VIKTORIA MULLOVA 3 Classic Albums

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VIKTORIA MULLOVA
3 Classic Albums

Violin Concertos

Jean Sibelius
Peter Tchaikovsky
Johannes Brahms
Béla Bartók
Igor Stravinsky
Boston Symphony Orchestra ˇ Seiji Ozawa
Berliner Philharmoniker ˇ Claudio Abbado
Los Angeles Philharmonic
Esa-Pekka Salonen
Int. Release 03 Mar. 2014
3 CDs
0289 478 6713 5 3 CDs DDD DC3


Track List

CD 1: Tchaikovsky & Sibelius Violin Concertos

Peter Ilyich Tchaikovsky (1840 - 1893)
Violin Concerto in D, Op.35

Jean Sibelius (1865 - 1957)
Violin Concerto in D minor, Op.47

Viktoria Mullova, Boston Symphony Orchestra, Seiji Ozawa

Total Playing Time: 1:06:14

CD 2: Brahms: Violin Concerto

Johannes Brahms (1833 - 1897)
Violin Concerto in D, Op.77

Viktoria Mullova, Berliner Philharmoniker, Claudio Abbado

Total Playing Time: 39:40

CD 3: Stravinsky: Violin Concerto; Bartók: Violin Concerto No.2

Igor Stravinsky (1882 - 1971)
Violin Concerto in D

Béla Bartók (1881 - 1945)
Violin Concerto No.2, Sz.112

Viktoria Mullova, Los Angeles Philharmonic, Esa-Pekka Salonen

Total Playing Time: 56:29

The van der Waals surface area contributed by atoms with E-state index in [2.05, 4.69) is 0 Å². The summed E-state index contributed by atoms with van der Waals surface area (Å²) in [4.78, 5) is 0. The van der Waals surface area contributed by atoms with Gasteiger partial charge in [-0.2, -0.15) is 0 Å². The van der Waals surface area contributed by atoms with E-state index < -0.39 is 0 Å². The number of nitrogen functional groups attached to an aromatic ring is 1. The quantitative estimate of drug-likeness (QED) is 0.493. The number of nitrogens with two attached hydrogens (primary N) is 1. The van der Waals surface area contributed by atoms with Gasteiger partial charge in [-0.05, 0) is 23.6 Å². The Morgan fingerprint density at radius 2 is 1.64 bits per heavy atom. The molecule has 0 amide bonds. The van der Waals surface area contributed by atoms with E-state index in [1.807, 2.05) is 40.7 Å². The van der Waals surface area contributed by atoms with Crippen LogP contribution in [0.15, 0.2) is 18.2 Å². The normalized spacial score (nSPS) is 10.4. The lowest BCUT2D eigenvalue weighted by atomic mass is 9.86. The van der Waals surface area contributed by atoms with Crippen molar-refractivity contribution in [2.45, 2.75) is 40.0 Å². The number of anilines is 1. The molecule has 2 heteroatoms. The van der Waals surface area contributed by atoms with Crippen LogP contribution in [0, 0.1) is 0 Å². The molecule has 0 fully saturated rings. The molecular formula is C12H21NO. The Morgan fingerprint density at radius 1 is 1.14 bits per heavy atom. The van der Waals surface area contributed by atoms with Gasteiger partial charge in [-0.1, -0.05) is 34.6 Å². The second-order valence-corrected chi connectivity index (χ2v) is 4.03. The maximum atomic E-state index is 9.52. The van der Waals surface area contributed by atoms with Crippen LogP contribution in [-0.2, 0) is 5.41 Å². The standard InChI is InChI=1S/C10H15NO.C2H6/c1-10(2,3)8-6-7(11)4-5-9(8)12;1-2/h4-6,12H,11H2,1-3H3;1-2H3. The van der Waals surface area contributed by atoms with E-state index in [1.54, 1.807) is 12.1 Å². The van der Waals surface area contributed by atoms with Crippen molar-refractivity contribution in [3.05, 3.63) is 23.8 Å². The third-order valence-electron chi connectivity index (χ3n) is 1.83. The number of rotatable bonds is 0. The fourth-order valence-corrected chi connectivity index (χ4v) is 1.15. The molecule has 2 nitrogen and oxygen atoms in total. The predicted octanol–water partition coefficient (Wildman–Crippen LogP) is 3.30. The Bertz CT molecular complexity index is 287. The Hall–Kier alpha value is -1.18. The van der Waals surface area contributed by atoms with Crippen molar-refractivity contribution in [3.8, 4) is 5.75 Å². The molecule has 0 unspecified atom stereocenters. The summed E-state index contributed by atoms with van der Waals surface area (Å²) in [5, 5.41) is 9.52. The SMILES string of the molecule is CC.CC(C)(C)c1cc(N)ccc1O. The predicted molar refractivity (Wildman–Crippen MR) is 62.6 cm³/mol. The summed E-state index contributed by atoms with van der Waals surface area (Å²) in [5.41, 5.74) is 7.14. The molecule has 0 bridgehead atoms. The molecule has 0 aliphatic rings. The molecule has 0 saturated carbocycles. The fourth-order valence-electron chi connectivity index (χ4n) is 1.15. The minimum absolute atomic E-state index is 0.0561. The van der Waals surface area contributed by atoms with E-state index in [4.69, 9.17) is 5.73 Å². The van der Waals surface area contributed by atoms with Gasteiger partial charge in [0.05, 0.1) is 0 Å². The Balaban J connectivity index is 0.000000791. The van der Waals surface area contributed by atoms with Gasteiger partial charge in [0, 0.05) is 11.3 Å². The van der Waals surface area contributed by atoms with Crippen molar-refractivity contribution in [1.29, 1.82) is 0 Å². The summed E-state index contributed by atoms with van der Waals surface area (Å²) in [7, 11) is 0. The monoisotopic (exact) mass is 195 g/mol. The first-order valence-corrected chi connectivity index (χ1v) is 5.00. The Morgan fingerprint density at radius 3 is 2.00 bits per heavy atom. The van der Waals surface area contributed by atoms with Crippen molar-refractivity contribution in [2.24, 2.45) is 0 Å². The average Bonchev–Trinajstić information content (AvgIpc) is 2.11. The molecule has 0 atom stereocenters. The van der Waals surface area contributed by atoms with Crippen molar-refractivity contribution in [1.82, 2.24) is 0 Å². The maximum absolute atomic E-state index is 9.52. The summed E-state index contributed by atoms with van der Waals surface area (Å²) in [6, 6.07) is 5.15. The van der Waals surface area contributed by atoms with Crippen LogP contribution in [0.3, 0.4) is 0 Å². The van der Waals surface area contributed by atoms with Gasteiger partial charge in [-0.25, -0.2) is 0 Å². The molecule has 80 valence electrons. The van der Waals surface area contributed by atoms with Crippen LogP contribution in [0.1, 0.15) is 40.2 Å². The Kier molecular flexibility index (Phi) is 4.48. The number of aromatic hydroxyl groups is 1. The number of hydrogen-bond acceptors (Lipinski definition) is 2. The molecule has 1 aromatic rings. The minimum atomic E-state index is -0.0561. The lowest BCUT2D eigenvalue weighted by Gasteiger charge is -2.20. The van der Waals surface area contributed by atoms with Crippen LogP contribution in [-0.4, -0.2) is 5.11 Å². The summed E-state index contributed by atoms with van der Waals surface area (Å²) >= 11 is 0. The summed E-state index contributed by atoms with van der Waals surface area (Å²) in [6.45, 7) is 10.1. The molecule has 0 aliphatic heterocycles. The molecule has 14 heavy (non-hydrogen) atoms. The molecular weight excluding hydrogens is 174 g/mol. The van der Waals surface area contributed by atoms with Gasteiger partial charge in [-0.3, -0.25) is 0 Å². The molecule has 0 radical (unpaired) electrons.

. . . [this set] makes available some hard-to-find discs, and it showcases a major talent at her best . . . The Tchaikovsky sounds stunning from a technical perspective . . . the Sibelius responds very well to the violinist's unique temperament, and still counts among the finer versions around. The 1985 sound remains equally impressive . . . [Brahms]: Mullova is again very good . . . the 1992 recording captures the violinist and Abbado's Philharmonic faithfully . . . the live setting does coax some genuine virtuoso fireworks, and the Berlin players certainly give one of their finer efforts in a work they always did quite well . . . [disc 3]: a team that does modern music better than anybody . . . Mullova is so compelling an artist that you would expect this to be excellent. It is. The Stravinsky finds the soloist downplaying some of the folksy lightness of some readings to give a rendition of unusual seriousness and purpose. This gives the inner Arias a brooding, highly-charged feel, complimented by some tremendous playing from the Philharmonic. The finale is dispatched with ease . . . In the Bartók, Mullova and Salonen give us a reference edition. The Los Angeles players outdo themselves . . . [Mullova's] approach is quite valid and works to icy perfection. Salonen conducts masterfully . . . everything is well-caught. A bargain, and a great introduction to a highly individual artist.